mouth in a smile, pronouncing decided approval of the sport. “Then I found myself deeply concerned about who won, and began to join the
crowd in cheering for Mobile.”
He was surprised to learn that football has eclipsed or at least is rapidly crowding out baseball as America’s most popular sporting event. “We
hear much more of baseball in England,” he said. The Englishmen, ruddy and clear-eyed, sportsmanship incarnate, are eager to see a game of
American Football. They have never witnessed our hurling, dashing, plunging ‘gridders’ in action.
“Besides baseball, what other typically American sports have you seen, Captain?” the reporter asked. “None” he smiled,” unless dancing – if
you call that a sport.” The commander of the 472-foot warship drawled out ‘dance’ with his native broad ‘a’ and acknowledged an amused
bewilderment at our ‘unique’ accent.
Between Mobile and Tampa we ran into two heavy thunderstorms. We picked up a pilot on the 28th March, and secured alongside Municipal Wharf the same afternoon, where a large crowd had gathered to witness our arrival.
The following is an extract from the Tampa Sunday Tribune:
His Majesty’s Ship Dauntless steamed into Tampa yesterday afternoon, for a five day good will visit and tied up at the municipal terminal,
every inch of the cruiser’s 472 feet a Man o’ War with bristling guns and a towering conning tower.
Mayor McKay welcomed Captain J. G. P. Vivian, R.N., and the other senior officers, at the city hall. An invitation was extended to the public
to board the big craft this afternoon between 1 and 6 o’clock.
The Dauntless is manned by 408 men, including 28 officers, all of whom will be guests of the city during their stay. Every theatre has thrown
open its doors to members of the crew in uniform and continuous entertainments have been arranged for the officers through the offices of
Peter Taylor, British vice consul at Tampa.
Visitors inspecting the Dauntless today will be impressed with the powerful appearance of the craft, with its two huge funnels and lookout
towers piled up one above the other, equipped with shining range finding apparatus, searchlights, and armour-protected posts for long distance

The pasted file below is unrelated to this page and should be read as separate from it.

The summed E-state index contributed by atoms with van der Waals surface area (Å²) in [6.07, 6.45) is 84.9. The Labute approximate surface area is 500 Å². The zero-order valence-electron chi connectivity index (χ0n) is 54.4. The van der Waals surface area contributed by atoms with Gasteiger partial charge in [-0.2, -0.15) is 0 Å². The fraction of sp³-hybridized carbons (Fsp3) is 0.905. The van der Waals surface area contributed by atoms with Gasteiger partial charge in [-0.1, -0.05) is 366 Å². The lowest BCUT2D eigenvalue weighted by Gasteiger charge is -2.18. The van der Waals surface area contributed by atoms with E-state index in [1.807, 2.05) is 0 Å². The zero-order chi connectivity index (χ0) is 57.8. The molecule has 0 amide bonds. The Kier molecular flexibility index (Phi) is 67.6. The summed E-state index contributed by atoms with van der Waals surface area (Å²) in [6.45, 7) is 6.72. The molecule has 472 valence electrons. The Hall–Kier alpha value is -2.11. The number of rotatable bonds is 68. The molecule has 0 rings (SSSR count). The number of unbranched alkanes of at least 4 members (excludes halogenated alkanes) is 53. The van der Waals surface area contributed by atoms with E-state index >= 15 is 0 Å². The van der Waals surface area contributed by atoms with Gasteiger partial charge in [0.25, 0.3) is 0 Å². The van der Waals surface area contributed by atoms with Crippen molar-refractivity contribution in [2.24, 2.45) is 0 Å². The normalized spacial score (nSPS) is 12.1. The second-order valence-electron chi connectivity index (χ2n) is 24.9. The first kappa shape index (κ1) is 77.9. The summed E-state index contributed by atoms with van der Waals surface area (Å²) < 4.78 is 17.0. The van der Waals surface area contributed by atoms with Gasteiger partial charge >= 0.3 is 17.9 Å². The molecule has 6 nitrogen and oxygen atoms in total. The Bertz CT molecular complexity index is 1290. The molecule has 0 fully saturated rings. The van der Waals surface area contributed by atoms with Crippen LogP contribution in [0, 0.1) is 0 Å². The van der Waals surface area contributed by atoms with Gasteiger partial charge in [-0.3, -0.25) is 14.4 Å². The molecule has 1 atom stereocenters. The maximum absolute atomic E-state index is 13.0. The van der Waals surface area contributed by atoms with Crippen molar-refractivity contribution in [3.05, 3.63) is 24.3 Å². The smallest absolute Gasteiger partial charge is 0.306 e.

vision at sea. Under full steam the ship will plough ahead at 30 knots propelled by twin screws, with power from 40,000 horse power boilers
and steam turbines.
Once again our hosts could not do too much for us. Their hospitality and kindness were well up to what we had met at Mobile. Genuine friendship, esteem and good will existed between the inhabitants of Tampa and the ship. Apart from official and private entertainment, motorcars were put at our disposal. The people of Alabama and Florida have endeared themselves to us.
Again an enthusiastic crowd witnessed our Church Party Parade. The same afternoon it was estimated that over 5,000 visitors came onboard. One evening, pipers and drummers of the Scottish colony entertained the ship’s company to a good programme in the ship. Later approximately 2,000 school children were shown over the cruiser.
All cinemas were free to men in uniform, and the films shown were first class.
We sailed for Nassau on the morning of the 2nd April. The jetty was crowded with people who gave us a rousing send off. As our band played ‘Auld Lang Syne’ many of our shore friends were actually in tears. A few cars followed the ship for about 20 miles down channel. Our visit passed too quickly, but we hope to pay another call during this commission.
If anyone disagrees that the girls of the Southern States, particularly Alabama and Florida, are amongst the prettiest and most interesting in the world, it is suggested that he has no taste.
H.M.S. Delhi was in harbour when we anchored on the forenoon of the 4th April. This was the first time we had been in company with her since we commissioned just over a year ago.